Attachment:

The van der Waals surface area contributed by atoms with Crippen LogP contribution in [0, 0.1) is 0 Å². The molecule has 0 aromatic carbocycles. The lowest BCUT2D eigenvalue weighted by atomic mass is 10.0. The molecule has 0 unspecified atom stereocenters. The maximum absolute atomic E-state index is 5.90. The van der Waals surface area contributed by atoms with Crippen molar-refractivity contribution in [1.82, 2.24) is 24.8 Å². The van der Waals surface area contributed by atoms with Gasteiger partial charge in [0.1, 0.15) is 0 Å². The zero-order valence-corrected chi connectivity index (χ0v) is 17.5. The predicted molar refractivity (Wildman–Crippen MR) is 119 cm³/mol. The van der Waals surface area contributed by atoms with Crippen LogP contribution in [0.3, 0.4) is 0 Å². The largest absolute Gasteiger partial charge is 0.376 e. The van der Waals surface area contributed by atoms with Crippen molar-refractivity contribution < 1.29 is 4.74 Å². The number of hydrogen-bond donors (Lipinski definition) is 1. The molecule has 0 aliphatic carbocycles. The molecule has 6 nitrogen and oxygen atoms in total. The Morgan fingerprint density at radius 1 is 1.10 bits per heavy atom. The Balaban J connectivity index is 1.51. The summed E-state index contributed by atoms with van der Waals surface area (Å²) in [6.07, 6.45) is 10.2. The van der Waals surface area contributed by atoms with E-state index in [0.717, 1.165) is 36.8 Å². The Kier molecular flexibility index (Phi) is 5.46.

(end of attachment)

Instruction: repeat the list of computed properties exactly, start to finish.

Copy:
The van der Waals surface area contributed by atoms with Crippen LogP contribution in [0, 0.1) is 0 Å². The molecule has 0 aromatic carbocycles. The lowest BCUT2D eigenvalue weighted by atomic mass is 10.0. The molecule has 0 unspecified atom stereocenters. The maximum absolute atomic E-state index is 5.90. The van der Waals surface area contributed by atoms with Crippen molar-refractivity contribution in [1.82, 2.24) is 24.8 Å². The van der Waals surface area contributed by atoms with Gasteiger partial charge in [0.1, 0.15) is 0 Å². The zero-order valence-corrected chi connectivity index (χ0v) is 17.5. The predicted molar refractivity (Wildman–Crippen MR) is 119 cm³/mol. The van der Waals surface area contributed by atoms with Crippen LogP contribution in [0.3, 0.4) is 0 Å². The largest absolute Gasteiger partial charge is 0.376 e. The van der Waals surface area contributed by atoms with Crippen molar-refractivity contribution < 1.29 is 4.74 Å². The number of hydrogen-bond donors (Lipinski definition) is 1. The molecule has 0 aliphatic carbocycles. The molecule has 6 nitrogen and oxygen atoms in total. The Morgan fingerprint density at radius 1 is 1.10 bits per heavy atom. The Balaban J connectivity index is 1.51. The summed E-state index contributed by atoms with van der Waals surface area (Å²) in [6.07, 6.45) is 10.2. The van der Waals surface area contributed by atoms with E-state index in [0.717, 1.165) is 36.8 Å². The Kier molecular flexibility index (Phi) is 5.46.